Demonstrators also hurled eggs at the headquarters of UniCredit , Italy's biggest bank.
Italian police were on alert for thousands to march in Rome against austerity measures planned by Berlusconi's government.
Something happening here
In Britain, demonstrators aim to converge on the City of London -- a leading international financial centre -- under the banner "Occupy the Stock Exchange".
"We have people from all walks of life joining us every day," said Spyro, one of those behind a Facebook page in London which has grown to some 12,000 followers in a few weeks.
Spyro, a 28-year-old who has a well-paid job and did not want to give his full name, summed up the main target of the global protests as "the financial system".
Angry at taxpayer bailouts of banks since 2008 and at big bonuses still paid to some who work in them while unemployment blights the lives of many young Britons, he said: "People all over the world, we are saying, 'Enough is enough'."
Greek protesters aligned with Spain's "Indignant" movement called an anti-austerity rally for Saturday in Athens' Syntagma square, scene of many rallies during the financial meltdown.
"What is happening in Greece now is the nightmare awaiting other countries in the future. Solidarity is people's weapon," the Real Democracy group said in a statement calling on people to join the protest.
Time to unite
Concrete demands are few other than a general sense that the "greedy and corrupt" rich, especially banks, should pay more and that elected governments are not listening.
"It's time for us to unite; it's time for them to listen; people of the world, rise up!" proclaimed the website United for #GlobalChange. "We are not goods in the hands of politicians and bankers who do not represent us ... We will peacefully demonstrate, talk and organise until we make it happen."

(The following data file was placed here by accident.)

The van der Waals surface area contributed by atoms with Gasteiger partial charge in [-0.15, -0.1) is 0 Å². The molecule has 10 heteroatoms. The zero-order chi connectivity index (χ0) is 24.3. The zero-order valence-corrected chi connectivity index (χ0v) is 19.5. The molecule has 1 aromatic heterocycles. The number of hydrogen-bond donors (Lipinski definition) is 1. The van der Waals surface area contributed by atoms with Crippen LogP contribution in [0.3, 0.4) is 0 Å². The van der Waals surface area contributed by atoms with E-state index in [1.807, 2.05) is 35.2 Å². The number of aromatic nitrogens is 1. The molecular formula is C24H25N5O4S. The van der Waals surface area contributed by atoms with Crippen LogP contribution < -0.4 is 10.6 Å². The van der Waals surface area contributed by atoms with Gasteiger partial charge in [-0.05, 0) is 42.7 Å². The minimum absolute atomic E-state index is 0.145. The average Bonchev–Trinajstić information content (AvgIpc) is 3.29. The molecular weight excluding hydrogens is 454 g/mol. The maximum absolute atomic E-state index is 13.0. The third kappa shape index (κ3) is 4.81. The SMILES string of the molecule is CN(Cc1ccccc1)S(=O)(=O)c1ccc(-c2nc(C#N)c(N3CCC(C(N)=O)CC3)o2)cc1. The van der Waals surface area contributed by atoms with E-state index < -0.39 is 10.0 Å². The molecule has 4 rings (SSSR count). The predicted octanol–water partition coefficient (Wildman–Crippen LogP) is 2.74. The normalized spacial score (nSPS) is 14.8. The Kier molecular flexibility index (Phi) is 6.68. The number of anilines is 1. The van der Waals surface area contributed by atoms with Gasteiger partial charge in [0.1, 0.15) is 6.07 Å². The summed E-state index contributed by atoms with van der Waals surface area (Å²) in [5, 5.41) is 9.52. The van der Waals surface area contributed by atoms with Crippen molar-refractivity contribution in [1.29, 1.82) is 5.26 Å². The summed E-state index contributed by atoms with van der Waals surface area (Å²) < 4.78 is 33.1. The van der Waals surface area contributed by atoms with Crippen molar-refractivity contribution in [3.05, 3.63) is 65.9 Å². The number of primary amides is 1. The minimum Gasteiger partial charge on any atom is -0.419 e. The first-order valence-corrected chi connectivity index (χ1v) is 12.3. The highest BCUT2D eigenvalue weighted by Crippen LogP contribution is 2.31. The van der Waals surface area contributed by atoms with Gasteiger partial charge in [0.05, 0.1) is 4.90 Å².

In Germany, where sympathy for southern Europe's debt troubles is patchy, the financial centre of Frankfurt and the European Central Bank in particular are expected to be a focus of marches called by the Real Democracy Now movement.
In the United States, the hundreds of protesters at Manhattan's Zuccotti Park called for more people to join them. Their example has also prompted calls for similar occupations in dozens of U.S. cities from Saturday.
In Houston, protesters plan to tap into anger at big oil companies.
Some analysts thought the protest momentum in countries such as Greece and Spain was wearing out.
"More people agree with these protests than actually take part," said Professor Mary Bossis of the University of Piraeus.
Despite despair over austerity measures that have slashed wages and pensions and put hundreds of thousands out of work, the spark for sustained action was lacking, she said.
"There is anger, there is rage ... but what it takes to overturn the current situation is missing," she said.
The targets of the protesters' wrath are also unlikely to be around to feel it. The City of London, for example, is deserted at weekends as wealthy city workers head for the golf club, country house or enjoy a spot of rest and recreation.